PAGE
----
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International Opportunities

Do you have the intercultural competence your chosen profession requires?

Questions to ask when exploring your options

Where to find international opportunities

A Global Perspective on the Biological Sciences

Think international experiences aren't really for scientists? Think you can't afford it? Think it would be too intimidating? Think you wouldn't be able to graduate on time? You may want to think again.

There are international experiences in the biological sciences that range from public health to wildlife conservation to laboratory internships, and even non-science experiences can be an excellent complement to your biology studies. Yes, you can graduate on time. Yes, there are many ways to make it affordable. And yes, there are programs to suit whatever level of adventurousness you are comfortable with.

International experiences can be transformational, giving you more confidence, growing your vision of science, and allowing you to gain skills that can set you apart as a candidate for a job or for graduate or professional school. UW–Madison is nationally recognized for the opportunities it provides for students worldwide, so don't miss out. With all the support the University provides, this may be the easiest opportunity you'll ever have to go abroad and learn.  

Do you have the intercultural competence your chosen profession requires?

Today, more than ever before, scientists are asked to work on international teams and understand how people in different parts of the world define problems—and their solutions—differently. International study and internships, as well as internationally themed courses, minors, and certificates, are a wonderfully effective means of gaining the global competence that you’ll need to succeed in today’s world of bioscience…and tomorrow’s.

  • Increase your ability to grapple with scientific questions—like global health, food security, environmental trends and threats—that transcend national and geographic boundaries.
  • Understand how global issues and processes, international policies, and systems affect the science you are studying.
  • Become a more effective team member and team leader, capable of better understanding and working with diverse team members.
  • Increase your capacity for objectivity by seeing your own culture from the outside and understanding how it shapes the way you think about and conduct research.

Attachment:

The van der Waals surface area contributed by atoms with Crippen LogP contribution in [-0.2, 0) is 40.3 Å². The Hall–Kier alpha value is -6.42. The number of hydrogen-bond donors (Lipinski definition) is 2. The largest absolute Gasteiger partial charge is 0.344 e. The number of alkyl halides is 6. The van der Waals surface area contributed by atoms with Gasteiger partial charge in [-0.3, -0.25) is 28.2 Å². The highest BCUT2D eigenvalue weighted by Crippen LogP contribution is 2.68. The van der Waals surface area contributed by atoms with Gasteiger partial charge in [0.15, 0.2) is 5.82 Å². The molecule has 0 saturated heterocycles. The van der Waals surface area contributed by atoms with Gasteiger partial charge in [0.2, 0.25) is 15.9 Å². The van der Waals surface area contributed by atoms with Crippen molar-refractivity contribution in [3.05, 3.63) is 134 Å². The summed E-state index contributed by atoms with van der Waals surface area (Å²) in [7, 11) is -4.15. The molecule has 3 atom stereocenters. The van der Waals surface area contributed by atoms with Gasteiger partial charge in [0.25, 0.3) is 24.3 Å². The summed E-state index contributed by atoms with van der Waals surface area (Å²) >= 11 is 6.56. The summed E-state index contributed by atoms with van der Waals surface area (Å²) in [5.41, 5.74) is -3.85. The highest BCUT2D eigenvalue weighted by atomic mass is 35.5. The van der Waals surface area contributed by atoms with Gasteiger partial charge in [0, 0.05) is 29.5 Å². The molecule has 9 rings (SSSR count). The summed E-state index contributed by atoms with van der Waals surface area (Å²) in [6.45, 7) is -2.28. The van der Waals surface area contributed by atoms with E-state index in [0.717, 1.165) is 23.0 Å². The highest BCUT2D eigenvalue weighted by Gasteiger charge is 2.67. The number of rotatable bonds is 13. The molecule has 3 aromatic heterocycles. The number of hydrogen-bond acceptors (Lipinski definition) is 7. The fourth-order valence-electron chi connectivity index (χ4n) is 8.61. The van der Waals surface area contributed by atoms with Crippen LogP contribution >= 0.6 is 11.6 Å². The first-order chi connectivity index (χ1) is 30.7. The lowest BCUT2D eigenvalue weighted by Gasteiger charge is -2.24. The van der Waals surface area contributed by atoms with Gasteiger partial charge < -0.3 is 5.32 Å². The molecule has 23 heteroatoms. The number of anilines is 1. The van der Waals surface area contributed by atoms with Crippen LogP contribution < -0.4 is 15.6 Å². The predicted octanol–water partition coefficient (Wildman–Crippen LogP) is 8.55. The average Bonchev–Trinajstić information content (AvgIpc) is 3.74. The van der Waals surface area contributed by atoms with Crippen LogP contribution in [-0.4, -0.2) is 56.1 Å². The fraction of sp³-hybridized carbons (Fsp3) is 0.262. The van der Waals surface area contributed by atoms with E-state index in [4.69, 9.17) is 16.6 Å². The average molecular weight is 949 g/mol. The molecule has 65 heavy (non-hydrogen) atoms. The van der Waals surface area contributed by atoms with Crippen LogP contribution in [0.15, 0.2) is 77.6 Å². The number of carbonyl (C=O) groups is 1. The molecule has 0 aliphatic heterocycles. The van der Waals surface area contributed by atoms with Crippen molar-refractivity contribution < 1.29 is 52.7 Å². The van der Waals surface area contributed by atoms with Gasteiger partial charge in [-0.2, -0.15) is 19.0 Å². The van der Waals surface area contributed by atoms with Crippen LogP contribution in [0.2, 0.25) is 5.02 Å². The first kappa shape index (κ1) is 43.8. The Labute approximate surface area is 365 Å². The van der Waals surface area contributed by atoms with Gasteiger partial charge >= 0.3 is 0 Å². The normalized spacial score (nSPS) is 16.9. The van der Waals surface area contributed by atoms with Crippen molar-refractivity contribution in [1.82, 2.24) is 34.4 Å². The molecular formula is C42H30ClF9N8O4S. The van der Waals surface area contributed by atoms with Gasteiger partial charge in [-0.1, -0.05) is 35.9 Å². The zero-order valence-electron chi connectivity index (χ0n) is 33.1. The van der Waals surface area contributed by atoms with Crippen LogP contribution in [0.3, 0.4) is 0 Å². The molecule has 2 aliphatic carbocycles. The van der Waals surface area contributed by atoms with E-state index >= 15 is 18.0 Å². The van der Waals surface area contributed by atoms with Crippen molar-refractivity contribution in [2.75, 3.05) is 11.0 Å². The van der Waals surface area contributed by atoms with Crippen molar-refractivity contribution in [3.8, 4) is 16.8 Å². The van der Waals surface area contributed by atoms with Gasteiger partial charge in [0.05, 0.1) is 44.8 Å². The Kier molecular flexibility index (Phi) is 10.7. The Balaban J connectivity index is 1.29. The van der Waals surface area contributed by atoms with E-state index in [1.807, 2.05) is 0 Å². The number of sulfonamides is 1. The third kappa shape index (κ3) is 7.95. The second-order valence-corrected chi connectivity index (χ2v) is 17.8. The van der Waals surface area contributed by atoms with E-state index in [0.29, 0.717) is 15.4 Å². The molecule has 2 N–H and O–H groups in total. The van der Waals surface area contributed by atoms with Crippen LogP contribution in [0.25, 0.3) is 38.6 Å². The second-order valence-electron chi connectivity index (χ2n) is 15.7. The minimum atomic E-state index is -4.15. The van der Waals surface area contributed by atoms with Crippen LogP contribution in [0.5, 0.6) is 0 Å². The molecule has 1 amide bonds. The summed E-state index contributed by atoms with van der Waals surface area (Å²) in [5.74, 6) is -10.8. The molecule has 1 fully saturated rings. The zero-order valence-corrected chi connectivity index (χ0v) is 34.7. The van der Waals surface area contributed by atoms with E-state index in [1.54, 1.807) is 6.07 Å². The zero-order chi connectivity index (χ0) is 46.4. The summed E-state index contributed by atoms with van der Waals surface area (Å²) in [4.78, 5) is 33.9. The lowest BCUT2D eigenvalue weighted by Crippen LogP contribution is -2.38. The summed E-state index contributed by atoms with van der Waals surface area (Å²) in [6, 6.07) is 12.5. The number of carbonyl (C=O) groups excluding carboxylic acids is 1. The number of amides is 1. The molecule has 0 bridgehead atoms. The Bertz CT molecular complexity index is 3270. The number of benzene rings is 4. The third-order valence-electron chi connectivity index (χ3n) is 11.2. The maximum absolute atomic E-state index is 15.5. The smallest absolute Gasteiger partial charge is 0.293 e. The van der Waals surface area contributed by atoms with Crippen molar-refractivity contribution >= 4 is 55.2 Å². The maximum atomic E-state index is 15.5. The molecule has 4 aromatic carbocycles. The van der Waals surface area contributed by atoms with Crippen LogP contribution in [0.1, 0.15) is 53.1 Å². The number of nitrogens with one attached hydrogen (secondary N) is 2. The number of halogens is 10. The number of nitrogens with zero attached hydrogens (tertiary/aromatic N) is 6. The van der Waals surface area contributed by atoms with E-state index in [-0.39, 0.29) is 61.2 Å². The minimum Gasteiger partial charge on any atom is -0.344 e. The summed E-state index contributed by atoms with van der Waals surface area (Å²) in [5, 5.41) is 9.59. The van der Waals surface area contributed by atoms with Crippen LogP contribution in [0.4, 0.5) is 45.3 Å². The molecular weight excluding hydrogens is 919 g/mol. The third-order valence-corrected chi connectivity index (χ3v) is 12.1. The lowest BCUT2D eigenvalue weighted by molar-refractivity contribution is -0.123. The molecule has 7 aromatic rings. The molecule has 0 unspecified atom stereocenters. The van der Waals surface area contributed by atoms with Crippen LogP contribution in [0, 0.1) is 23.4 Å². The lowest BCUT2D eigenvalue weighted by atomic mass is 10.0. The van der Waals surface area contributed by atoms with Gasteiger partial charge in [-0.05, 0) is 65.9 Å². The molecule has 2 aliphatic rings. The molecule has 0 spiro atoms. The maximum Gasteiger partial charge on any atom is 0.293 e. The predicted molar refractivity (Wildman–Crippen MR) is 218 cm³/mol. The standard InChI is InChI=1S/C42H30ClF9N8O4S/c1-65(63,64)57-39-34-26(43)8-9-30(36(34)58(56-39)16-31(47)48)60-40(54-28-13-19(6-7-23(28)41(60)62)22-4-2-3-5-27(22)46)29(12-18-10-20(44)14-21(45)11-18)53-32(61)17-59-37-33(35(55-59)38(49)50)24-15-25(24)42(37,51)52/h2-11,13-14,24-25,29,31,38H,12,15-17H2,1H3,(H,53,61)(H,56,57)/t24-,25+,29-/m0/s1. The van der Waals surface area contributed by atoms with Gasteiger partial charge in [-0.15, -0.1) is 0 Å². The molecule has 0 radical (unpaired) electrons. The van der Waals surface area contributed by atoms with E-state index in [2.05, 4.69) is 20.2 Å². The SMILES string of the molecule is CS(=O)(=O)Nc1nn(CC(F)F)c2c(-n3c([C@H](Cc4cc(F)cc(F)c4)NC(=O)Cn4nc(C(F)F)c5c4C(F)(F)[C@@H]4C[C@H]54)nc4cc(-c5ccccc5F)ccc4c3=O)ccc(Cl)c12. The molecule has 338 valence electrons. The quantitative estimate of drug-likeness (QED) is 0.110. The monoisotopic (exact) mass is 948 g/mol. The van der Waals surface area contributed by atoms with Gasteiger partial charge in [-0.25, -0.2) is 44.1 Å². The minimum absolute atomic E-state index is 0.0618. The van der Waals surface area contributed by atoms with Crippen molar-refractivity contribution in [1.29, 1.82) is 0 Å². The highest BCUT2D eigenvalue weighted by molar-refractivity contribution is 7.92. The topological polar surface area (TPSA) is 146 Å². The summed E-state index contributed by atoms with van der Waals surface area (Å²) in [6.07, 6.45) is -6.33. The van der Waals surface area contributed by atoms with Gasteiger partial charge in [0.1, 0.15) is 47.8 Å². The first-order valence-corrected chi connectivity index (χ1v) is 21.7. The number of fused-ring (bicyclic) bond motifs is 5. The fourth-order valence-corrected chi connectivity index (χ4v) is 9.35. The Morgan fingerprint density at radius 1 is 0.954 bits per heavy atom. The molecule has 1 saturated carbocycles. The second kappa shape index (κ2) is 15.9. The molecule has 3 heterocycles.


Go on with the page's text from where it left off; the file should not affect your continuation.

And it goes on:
• Expand your professional network on the international level.
  • Enhance your mental fluency and ability to solve scientific problems by experiencing different cultural perspectives and ways of looking at problems and their solutions.
  • Gain self-confidence and become more comfortable with unknown and novel situations.

Questions to Ask When Exploring Your Options 

Do I want/need to get credit? 

You can earn credit toward your degree, fulfill general education requirements, or go for a non-credit experience and not have to worry about transferring credits (and yes, you can still graduate on time).

How long do I want to be abroad?

It's up to you. There are programs over summer and winter breaks, semester-long programs, and year-long programs.

Do I want to learn a foreign language as part of the experience?

There are lots of options. For example, you can study in a country where you know the language, study with other English-speaking students in a country where you don’t know the language, or make learning a foreign language your primary focus while you are abroad.

Do I want an experience within my major or outside of it?

You can gain a different perspective on your major, or you can add complementary skills or knowledge, both of which can look good to employers as well as graduate and professional schools.

Am I interested in an internship?

There are programs that offer internships for credit, so you can gain professional experience and see what the professional environment is like in another country. A good place to start exploring is the International Internship Program

What does it cost, and how will I pay for it?

The costs depend on the program. Costs can be figured into the picture when calculating your need for financial aid purposes, and there are special funds and scholarships available as well. You may qualify for aid to study abroad even if you haven’t qualified for aid here on campus. Talk to an advisor in International Academic Programs or the academic office through which the program you’re interested in is offered, and check with the Financial Aid Office.

Where to Find International Opportunities

UW–Madison is nationally recognized for the opportunities it provides for students worldwide. Speak to a study abroad advisor about opportunities available within the biological sciences majors.

General Programs

Courses, Majors, and Certificates